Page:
Here's how the most recent national screening program works
Australia has three national screening programs: mammography for breast cancer, pap smear screening for cervical cancer and, most recently, bowel cancer screening.
In this 15-minute video Marc Gladman, professor of colorectal surgery at the University of Sydney, explains how screening for bowel cancer works.
“[Bowel cancer screening] uses a faecal occult blood test,” he says.
A stool sample is collected at home by the patient and posted to laboratories where the sample is analysed.
“Many of the tests come with a small, flushable mat that is laid in the toilet before emptying the bowels and that will prevent the stool disappearing in the toilet,” says Professor Gladman.
“Having placed the mat in the lavatory, the patient empties the bowels, they then take the sample that comes within the kit to take a small specimen of the motion that’s in the lavatory.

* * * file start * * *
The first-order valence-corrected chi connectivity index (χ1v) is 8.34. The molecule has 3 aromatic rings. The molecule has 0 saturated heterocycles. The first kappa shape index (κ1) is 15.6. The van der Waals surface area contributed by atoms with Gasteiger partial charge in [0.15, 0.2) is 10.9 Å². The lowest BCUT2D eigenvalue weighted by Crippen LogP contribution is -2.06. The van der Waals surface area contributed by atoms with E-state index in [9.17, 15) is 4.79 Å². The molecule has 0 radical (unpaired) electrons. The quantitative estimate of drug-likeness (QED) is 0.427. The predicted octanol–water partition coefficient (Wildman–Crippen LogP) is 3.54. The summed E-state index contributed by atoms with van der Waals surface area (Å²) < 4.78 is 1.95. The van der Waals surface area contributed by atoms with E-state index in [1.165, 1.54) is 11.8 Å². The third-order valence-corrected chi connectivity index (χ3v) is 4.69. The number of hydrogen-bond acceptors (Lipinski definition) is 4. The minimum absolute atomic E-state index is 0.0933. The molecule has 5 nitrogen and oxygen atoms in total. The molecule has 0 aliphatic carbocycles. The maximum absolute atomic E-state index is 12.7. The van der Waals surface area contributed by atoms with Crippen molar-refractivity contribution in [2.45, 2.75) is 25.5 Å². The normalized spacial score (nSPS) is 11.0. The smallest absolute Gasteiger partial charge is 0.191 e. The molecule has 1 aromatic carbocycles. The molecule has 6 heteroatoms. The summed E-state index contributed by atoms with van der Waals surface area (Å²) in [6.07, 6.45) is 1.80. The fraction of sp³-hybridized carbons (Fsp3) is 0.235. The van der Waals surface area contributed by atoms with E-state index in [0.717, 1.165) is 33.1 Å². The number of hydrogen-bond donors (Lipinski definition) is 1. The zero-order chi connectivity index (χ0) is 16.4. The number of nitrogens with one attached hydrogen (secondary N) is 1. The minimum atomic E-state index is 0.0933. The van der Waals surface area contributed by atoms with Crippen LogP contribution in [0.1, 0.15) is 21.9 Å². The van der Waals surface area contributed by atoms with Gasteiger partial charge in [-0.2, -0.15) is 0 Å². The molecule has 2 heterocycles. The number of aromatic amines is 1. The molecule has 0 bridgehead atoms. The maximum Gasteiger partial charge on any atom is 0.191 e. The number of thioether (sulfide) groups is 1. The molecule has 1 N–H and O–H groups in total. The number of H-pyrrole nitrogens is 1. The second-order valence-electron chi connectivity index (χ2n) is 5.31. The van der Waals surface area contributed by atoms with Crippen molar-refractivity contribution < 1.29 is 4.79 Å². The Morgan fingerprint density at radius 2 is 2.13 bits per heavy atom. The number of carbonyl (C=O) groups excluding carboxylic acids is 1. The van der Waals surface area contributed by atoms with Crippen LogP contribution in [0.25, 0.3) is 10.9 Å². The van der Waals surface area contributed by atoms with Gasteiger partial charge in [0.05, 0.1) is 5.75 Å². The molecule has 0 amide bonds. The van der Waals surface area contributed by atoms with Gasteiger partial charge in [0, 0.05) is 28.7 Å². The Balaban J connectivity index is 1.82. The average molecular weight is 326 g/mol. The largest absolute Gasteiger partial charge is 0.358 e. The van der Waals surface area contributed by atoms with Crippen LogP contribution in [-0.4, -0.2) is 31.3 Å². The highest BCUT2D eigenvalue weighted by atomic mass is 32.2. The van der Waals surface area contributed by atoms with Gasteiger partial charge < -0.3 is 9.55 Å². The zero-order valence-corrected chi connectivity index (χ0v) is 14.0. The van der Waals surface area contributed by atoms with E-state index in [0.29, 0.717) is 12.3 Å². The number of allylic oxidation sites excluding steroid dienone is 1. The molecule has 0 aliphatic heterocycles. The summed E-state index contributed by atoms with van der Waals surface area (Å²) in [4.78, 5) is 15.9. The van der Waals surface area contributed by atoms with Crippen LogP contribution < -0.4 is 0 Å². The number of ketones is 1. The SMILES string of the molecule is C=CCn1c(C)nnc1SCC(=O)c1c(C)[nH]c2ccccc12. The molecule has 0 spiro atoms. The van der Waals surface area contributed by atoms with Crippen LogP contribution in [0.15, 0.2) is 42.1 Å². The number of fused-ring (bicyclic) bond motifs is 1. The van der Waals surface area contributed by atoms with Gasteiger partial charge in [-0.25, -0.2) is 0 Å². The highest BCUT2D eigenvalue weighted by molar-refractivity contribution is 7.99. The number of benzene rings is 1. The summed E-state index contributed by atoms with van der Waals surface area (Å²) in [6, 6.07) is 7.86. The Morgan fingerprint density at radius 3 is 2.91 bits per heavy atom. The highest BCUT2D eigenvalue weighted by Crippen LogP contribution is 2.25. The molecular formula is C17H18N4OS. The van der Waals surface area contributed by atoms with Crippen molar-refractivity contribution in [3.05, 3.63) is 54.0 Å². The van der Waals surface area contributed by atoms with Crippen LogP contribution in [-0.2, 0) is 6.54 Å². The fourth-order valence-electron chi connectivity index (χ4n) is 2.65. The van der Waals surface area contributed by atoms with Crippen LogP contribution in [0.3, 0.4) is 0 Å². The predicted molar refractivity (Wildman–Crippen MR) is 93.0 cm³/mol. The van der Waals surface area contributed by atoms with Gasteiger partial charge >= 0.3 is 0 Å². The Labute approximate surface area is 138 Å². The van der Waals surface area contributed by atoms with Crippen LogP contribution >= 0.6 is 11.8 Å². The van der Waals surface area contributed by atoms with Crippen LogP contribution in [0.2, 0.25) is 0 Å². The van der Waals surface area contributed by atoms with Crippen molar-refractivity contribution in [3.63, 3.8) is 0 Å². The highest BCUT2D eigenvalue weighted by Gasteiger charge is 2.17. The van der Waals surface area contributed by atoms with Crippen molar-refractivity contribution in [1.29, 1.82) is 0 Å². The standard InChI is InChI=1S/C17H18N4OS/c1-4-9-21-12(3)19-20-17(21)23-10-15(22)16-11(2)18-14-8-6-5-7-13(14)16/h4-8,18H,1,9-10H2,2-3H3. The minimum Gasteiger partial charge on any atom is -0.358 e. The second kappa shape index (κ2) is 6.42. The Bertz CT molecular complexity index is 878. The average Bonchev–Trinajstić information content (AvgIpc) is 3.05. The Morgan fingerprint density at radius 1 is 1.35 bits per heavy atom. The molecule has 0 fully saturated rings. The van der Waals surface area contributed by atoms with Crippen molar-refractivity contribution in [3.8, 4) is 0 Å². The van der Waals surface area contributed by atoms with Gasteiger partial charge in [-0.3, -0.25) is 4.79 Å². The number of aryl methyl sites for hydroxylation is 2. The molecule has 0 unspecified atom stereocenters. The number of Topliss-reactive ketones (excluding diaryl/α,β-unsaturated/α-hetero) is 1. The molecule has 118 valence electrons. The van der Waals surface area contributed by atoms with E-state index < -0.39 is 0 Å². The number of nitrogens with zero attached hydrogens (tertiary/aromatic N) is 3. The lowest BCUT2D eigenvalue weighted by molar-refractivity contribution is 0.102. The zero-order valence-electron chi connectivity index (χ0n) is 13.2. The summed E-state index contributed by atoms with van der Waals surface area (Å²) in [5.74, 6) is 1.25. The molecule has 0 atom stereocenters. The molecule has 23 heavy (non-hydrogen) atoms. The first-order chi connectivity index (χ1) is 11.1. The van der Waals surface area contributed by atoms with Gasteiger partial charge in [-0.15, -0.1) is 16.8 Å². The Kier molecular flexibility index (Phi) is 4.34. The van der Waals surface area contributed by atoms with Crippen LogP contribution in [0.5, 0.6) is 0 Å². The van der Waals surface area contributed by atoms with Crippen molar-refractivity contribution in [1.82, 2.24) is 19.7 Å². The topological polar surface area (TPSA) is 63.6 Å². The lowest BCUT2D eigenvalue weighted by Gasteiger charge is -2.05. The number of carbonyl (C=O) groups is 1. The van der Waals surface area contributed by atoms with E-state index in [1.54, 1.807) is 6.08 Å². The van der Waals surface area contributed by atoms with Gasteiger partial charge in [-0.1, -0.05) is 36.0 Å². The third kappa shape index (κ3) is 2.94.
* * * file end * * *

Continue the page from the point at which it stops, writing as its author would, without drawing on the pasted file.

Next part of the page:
“That’s then placed within the collection tube provided and that in turn is placed in what is called a transportation system. And that is all packaged up and then sent back via the post and returned to the laboratory for analysis.”
Patients should collect two samples on consecutive days, he says.
“We’ve got to get the balance between compliance and the patient actually willing to undertake the test and also to increase the sensitivity of the test,” explains Professor Gladman.
The bowel cancer screening test is designed to detect trace amounts of blood in the stool, which are often not visible to the naked eye.
If the test is positive, the patient can then go for further testing.
By 2038 the national screening program will be rolled out for all people between the ages of 50 and 74 years of age. People eligible for screening, which includes only those without symptoms, should take the test every two years.